The Washington Post
The Raceby Richard North Patterson
He's a decorated Gulf War pilot. A fashion plate. A ladies' man. An independent thinker who speaks his mind and never takes no for an answer. The only thing Americans can expect from Corey Grace is the unexpected...
Love him or hate him, the country can't wait to see how this charismatic white senator from Ohiowho now has fallen in love with black movie
He's a decorated Gulf War pilot. A fashion plate. A ladies' man. An independent thinker who speaks his mind and never takes no for an answer. The only thing Americans can expect from Corey Grace is the unexpected...
Love him or hate him, the country can't wait to see how this charismatic white senator from Ohiowho now has fallen in love with black movie star Lexie Hartwill perform in the most brutal of political contests. Will Grace endure in spite of his controversial lifestyle, and a tragic mistake buried deep in his past? Or will he perish under pressurefrom players on both sides of the party line? Nothing and no one in Grace's life is off-limits once the race begins. Now the only thing this candidate has to lose is…everything.
The Washington Post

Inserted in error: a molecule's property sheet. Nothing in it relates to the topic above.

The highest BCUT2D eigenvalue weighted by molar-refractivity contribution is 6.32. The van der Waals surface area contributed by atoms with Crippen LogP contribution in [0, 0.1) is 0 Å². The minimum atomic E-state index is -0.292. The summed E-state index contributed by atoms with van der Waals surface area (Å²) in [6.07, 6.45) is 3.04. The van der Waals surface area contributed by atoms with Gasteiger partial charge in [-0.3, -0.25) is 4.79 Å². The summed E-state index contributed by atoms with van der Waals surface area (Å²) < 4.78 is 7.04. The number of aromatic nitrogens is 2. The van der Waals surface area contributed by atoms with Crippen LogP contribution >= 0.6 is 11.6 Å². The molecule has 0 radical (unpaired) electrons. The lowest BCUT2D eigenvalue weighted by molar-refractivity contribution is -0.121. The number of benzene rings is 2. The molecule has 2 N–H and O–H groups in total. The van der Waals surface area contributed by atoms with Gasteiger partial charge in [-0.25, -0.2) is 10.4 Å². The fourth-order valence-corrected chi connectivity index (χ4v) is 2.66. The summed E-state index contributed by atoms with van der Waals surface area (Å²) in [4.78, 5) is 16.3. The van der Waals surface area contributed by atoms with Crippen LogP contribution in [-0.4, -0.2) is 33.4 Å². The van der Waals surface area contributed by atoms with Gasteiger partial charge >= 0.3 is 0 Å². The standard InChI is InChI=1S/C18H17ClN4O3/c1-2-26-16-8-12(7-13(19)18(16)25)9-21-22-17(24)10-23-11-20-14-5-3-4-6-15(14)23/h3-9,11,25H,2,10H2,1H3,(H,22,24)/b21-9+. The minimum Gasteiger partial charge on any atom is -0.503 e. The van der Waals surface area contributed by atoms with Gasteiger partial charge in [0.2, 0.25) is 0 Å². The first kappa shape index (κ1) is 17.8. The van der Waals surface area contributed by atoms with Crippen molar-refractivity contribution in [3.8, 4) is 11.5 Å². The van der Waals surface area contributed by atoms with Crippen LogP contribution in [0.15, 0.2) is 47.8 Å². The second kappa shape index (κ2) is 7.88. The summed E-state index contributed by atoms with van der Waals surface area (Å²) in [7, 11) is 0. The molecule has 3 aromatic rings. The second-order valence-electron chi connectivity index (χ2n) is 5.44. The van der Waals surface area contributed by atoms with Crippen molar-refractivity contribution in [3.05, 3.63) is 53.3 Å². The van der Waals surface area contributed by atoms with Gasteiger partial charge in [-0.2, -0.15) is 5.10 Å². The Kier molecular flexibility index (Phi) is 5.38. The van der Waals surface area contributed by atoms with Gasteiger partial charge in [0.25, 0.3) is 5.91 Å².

Sen. Corey Grace is the most charismatic and compassionate conservative Republican to ever run for president. He believes in women's choice, gay rights, gun control and stem cell research. Ordinarily, these would be suicidal platform points, but the other two candidates-a bombastic but honorable hard-line evangelist and a loutish Senate majority leader who is backed by a Machiavellian media giant-stand a good chance of splitting the far right vote. Patterson is best-known for his thrillers, but The Raceis long on lore and shy on suspense. It's also filled with all-too-familiar political events and characters that are almost parodies of people living or dead. Grace has several well-written speeches that Michael Boatman delivers with the wise and wry voice of reason. Boatman also captures the dramatic baritone of the evangelist; the smarmy and nasal senator; and the evil media baron who sounds a bit Australian. Boatman does a fair job of imitating the voices of real-life characters but saves his best mimicry for a rancorous radio pundit whom Patterson has given a fictional name. Simultaneous release with the Holt hardcover (Reviews, Aug. 27). (Nov.)Copyright 2007 Reed Business Information